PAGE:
Faith Development - Why Reforestation?
The Health and Happiness of Future Generations

The question of ‘why’ trees, forestry and reforestation should be of interest to anyone studying the broad topic of the environment is an ‘odd’ question to me. Because I have spent my working and leisure years dealing with related activities in forestry, these concerns are first nature to me.

I firmly believe the selection of some aspects of this topic is and will be integral to today’s lifestyle and more importantly to the health and happiness of future generations. I suspect the future is imminent; we have squandered our time to be casual about environment issues.

Let us get some terms straight; sustainable resource (forest) management is the best concept to work with. We have observed that in the Deciduous and Great Lakes Forest Regions of Southern Ontario where we have (had) established forest communities, it may take 80 to 200 years for a complete rotation of individual trees.

The major operations are reforestation (renewal), thinning of the immature forest and then selection for harvest when the forest is mature. Reforestation plantings are monitored for a five year period; after about fifteen years thinning is carried out to allow for proper forest density. Once the plantation/forest is deemed to be mature, selected harvests can begin. In deciduous forests a certain basal area must be maintained to ensure sustainability – no hygrading of prime trees for short term gain is allowed.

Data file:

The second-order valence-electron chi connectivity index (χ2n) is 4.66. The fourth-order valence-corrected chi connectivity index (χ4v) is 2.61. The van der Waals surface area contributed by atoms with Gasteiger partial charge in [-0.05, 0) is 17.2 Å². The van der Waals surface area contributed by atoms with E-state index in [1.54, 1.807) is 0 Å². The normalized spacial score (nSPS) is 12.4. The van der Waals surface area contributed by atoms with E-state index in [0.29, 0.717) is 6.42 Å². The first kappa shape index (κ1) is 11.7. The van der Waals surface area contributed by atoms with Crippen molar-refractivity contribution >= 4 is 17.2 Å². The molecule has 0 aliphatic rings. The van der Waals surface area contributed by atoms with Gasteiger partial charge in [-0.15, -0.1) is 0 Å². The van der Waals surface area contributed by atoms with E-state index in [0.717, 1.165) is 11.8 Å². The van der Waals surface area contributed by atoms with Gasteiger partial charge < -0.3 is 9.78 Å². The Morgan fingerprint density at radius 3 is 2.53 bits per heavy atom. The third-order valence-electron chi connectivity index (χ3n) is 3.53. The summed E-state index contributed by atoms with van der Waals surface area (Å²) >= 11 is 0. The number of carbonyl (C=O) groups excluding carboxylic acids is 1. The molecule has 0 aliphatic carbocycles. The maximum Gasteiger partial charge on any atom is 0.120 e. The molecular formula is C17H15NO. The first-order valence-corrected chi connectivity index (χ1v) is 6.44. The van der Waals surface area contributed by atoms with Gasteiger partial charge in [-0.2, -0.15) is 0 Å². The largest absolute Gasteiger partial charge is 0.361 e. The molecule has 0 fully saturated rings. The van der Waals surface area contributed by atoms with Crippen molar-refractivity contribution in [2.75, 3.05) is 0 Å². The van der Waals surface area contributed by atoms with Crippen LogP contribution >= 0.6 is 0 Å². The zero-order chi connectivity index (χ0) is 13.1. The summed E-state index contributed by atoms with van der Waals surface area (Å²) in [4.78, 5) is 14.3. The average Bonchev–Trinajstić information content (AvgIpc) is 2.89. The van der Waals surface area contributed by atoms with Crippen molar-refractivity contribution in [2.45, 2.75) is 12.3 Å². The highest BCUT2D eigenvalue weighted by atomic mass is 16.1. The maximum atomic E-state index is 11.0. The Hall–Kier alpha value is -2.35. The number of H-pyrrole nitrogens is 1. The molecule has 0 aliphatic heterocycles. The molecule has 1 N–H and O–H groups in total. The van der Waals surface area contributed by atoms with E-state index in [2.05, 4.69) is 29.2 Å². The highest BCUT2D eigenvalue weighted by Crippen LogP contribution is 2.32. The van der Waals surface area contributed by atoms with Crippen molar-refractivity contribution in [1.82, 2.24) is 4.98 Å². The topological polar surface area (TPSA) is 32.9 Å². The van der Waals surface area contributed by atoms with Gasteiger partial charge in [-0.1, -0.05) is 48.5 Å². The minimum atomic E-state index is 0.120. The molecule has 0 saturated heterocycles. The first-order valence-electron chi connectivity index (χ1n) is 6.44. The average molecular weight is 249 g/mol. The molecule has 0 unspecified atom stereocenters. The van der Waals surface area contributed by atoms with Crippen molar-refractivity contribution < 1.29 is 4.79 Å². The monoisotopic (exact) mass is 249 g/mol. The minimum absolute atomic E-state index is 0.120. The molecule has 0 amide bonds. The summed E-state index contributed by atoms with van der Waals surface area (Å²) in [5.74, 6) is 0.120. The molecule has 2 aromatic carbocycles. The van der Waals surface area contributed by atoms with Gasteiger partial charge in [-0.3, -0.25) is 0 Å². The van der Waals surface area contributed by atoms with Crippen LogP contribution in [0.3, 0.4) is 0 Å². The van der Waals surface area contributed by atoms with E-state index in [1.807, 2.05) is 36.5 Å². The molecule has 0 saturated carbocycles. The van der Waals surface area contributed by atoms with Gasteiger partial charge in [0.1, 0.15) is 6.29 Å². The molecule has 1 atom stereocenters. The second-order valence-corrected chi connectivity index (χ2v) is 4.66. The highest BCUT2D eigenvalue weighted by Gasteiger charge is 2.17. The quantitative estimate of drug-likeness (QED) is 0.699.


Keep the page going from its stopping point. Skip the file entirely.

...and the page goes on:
These ongoing forest operations extend beyond the lifetimes of present forest owners, so future sustainability must be considered.

Rural lands not suitable for agricultural operations are best moved into a forest management plan. Over the years these operations have cycled between government and private sector programs. There is always great public relations from Government and promised returns, but these programs are seen as short term and forestry requires a long term discipline.

We all know the role of trees, shrubs and herbaceous plants in taking in carbon dioxide and giving off oxygen. We also accept that all forest species are beneficial but on barren or scrub lands there is no merchantable crop. Ontario needs forest products and in Southern Ontario we value our parklands and forest trails for recreation. Right now with this Covid-19 pandemic, one of the few safe things we can do is go for a walk in the woods to renew our burnt-out spirit.

An associated point of interest is the rich history that we have here in the Kawartha Region. Lindsay had a large and active Department of Lands and Forests in the 50’s and 60’s which has resulted in numerous forest tracts for the production of forest products and Provincial Parks for human recreational activities. The forests you see today are not what the first Europeans saw and they will change continually based on urban pressure for housing and recreation. We do value the attempts to keep the Oak Ridges Moraine intact as a ground water recharge area for the Lake Ontario urban areas. These are fundamental environmental concepts for today.

It is my hope that our speakers can enlighten us on the local work of the Ontario Woodlot Association. We can then arrange for tours and educational visits to better understand the role of sustainable forest management within our Christian concept of the environmental concerns that we are studying in our group.

I look forward to these discussions and believe that we do have a ’respect for creation’.

Respectfully submitted,

Carl Kimmett

30th March 2020